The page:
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NQT Conference All teachers are teachers of pupils with
Outcomes for the session •
Identify features of effective inclusive teaching
Reflect on what you do to include all learners
Identify up to 3 other strategies which would make lessons more inclusive so that pupils make good progress
What does educational inclusion mean to you?
mind map •
play dough •
combination of all/some
‘An educationally inclusive school is one which the teaching and learning, achievements, attitudes and well being of every young person matter.’
‘the most effective schools do not take educational inclusion for granted. They constantly monitor and evaluate the progress each pupil makes…..’
Evaluating educational inclusion, Guidance for inspectors and schools Ofsted
Inclusion is about the active presence, participation and achievement of all pupils in a meaningful and relevant set of learning experiences.
New Programmes of Study (National Curriculum 2008)
How well pupils with SEND make progress relative to their starting points
Two levels across KS1 and KS2
Key stage 2-4 pupils are expected to make 3 levels of progress
The circles of inclusion
Teaching Teaching stylesstyles
Setting suitable Setting suitable learning learning
OvercomingOvercoming potential barriers potential barriers
to learningto learning
Responding Responding to pupils’ to pupils’
diverse needsdiverse needs
What do good inclusive teachers do?
•Think of a pupil with SEND in your class
•Think of one thing you do already to meet his/her learning needs
•Give yourself a mark out of 10 for how you meet his/her learning needs
• By the end of this session you will be able to award yourself at least one more mark!
Identify 3 things you do now
Learn best from information they see or read. Examples: illustrations, pictures, diagrams, demonstrations, displays, handouts, films and flip-charts.
Work by reading lists and written directions.
Able to perform a new task after reading the instructions or watching others doing the task first
Let’s have a look at that
Mind maps and sticky labels•
Move facts around to answer key questions.
Visual and active. •
More Interesting form of revising
Mind maps are a great revision tool to explain concepts and ideas based on facts that a student has learnt.
Auditory learners •Prefer to learn by listening and often mentally recall the words they have heard
•Absorb spoken and heard material easily and like being involved in aural questioning rather than reading material
•Prefer listening to lectures, stories and songs
Let’s talk it over
learners •Enjoy variations in rhythm , pitch and voice inflection
•Prefer discussing and communicating with other classmates
•Able to perform a new task best after listening to the instructions given by the teacher
Music/ chants/rhyme/mnemonics/ –
Self questioning/role play
Teach your group….
Kinesthetic learners •Acquire their knowledge best by doing and moving
•Love moving around frequently and building things with their hands
•Able to learn a new task best by going ahead and trying it out, learning as they go
•Prefer experiments and hands-on experience Let me try!
Go large! The Water Cycle
People can generally remember:
10% of what they read 20% of what they hear 30% of what they see 50% of what they both see and hear 70% of what they say 90% of what they simultaneously say and do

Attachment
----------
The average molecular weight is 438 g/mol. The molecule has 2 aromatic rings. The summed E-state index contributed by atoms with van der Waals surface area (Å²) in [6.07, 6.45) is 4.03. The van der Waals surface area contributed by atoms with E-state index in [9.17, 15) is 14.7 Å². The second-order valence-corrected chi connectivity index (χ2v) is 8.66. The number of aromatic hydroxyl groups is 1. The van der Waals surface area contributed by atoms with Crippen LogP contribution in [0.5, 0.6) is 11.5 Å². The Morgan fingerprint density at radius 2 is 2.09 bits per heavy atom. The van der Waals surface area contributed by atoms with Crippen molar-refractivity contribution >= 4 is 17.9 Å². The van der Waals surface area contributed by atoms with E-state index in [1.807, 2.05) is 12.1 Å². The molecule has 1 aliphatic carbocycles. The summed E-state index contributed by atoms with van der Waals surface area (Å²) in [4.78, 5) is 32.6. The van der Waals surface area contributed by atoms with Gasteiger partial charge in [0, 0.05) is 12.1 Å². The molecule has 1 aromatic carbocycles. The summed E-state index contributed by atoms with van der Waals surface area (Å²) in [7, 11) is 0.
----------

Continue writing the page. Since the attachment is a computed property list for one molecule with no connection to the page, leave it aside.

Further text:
How will this help you
to plan for pupils with SEND?
and Shanker, 1988)
Your school due to cuts in budget has reduced the number of TAs. You no longer have TA support in any of your classes.
How will you support pupils with SEND?
How will this change what you do?
Think about.. Verbalise Reduce text Reduce a diagram Reduce a story or a play Remove a word Reduce a lesson/unit of work/topic to 5 key points Convert a piece of text into a diagram or a picture Convert a diagram into a play, mime or frieze Put key words to music
Convert text or a diagram into a model •
Sequencing (explain their reasoning)
Use analogy –
it’s like… •
Classifying –describe/explain, compare/contrast, similarities/differences, cause/effect, positive/negative
Create learning/mind maps •
Rank order •
Questions to make pupils think (Bloom’s taxonomy)
What are the main features of AfL?
Sharing learning objectives and success criteria with learners
Using effective questioning strategies
Providing positive and specific oral and written feedback
Involving learners in peer and self- assessment
Developing a formative approach to traditional testing
Promoting the belief that every student can succeed
THE ACTIVE INVOLVEMENT OF STUDENTS IN THEIR OWN LEARNING
One thing I have learned today
One thing I would tell other people to
One thing I will do differently
One thing that I enjoyed doing
One message that I’ll take home with me
With thanks to Lee Sheldon
Kim Bishop School Improvement Officer SEND email@example.com
��NQT Conference�All teachers are teachers of pupils with SEND� Outcomes for the session What does educational inclusion mean to you? Slide Number 4 Slide Number 5 Slide Number 6 Expectations Key stage 2-4 pupils are expected to make 3 levels of progress The circles of inclusion � What do good inclusive teachers do? Distillation Slide Number 12 Slide Number 13 Slide Number 14 Slide Number 15 Slide Number 16 Slide Number 17 Mind maps and sticky labels Auditory learners Auditory learners Slide Number 21 Slide Number 22 Kinesthetic learners Slide Number 24 Transforming Slide Number 26 Dilemma Think about.. Slide Number 29 What are the main features of AfL? www.cornwall.gov.uk� Slide Number 32 Slide Number 33 Slide Number 34 Slide Number 35 Slide Number 36